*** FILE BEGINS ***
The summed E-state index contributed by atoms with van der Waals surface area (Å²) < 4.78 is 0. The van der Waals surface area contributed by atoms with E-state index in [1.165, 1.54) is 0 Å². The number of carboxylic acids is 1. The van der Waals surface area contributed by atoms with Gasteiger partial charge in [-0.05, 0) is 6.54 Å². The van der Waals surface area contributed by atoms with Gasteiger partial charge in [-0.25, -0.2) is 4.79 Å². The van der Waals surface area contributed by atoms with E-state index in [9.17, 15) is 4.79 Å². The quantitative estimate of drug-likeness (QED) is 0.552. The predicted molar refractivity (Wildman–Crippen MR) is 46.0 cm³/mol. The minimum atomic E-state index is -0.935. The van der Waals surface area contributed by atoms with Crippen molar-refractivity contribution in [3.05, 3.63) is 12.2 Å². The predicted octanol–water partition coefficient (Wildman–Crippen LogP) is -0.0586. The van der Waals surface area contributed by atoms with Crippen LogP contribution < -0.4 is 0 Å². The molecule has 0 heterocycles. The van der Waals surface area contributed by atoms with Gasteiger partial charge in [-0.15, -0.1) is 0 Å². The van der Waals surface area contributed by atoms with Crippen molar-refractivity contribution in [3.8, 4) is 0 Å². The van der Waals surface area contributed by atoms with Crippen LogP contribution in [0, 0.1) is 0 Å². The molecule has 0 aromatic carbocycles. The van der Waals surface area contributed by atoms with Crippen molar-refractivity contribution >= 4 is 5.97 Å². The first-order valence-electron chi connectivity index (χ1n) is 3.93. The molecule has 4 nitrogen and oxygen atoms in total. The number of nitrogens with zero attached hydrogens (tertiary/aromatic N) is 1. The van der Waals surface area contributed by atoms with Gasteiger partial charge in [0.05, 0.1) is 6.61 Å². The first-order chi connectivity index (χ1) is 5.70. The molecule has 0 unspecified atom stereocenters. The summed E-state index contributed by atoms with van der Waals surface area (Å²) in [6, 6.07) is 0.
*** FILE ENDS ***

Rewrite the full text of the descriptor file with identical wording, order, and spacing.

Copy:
The summed E-state index contributed by atoms with van der Waals surface area (Å²) < 4.78 is 0. The van der Waals surface area contributed by atoms with E-state index in [1.165, 1.54) is 0 Å². The number of carboxylic acids is 1. The van der Waals surface area contributed by atoms with Gasteiger partial charge in [-0.05, 0) is 6.54 Å². The van der Waals surface area contributed by atoms with Gasteiger partial charge in [-0.25, -0.2) is 4.79 Å². The van der Waals surface area contributed by atoms with E-state index in [9.17, 15) is 4.79 Å². The quantitative estimate of drug-likeness (QED) is 0.552. The predicted molar refractivity (Wildman–Crippen MR) is 46.0 cm³/mol. The minimum atomic E-state index is -0.935. The van der Waals surface area contributed by atoms with Crippen molar-refractivity contribution in [3.05, 3.63) is 12.2 Å². The predicted octanol–water partition coefficient (Wildman–Crippen LogP) is -0.0586. The van der Waals surface area contributed by atoms with Crippen LogP contribution < -0.4 is 0 Å². The molecule has 0 heterocycles. The van der Waals surface area contributed by atoms with Gasteiger partial charge in [-0.15, -0.1) is 0 Å². The van der Waals surface area contributed by atoms with Crippen molar-refractivity contribution in [3.8, 4) is 0 Å². The van der Waals surface area contributed by atoms with Crippen LogP contribution in [0, 0.1) is 0 Å². The molecule has 0 aromatic carbocycles. The van der Waals surface area contributed by atoms with Crippen molar-refractivity contribution >= 4 is 5.97 Å². The first-order valence-electron chi connectivity index (χ1n) is 3.93. The molecule has 4 nitrogen and oxygen atoms in total. The number of nitrogens with zero attached hydrogens (tertiary/aromatic N) is 1. The van der Waals surface area contributed by atoms with Gasteiger partial charge in [0.05, 0.1) is 6.61 Å². The first-order chi connectivity index (χ1) is 5.70. The molecule has 0 unspecified atom stereocenters. The summed E-state index contributed by atoms with van der Waals surface area (Å²) in [6, 6.07) is 0.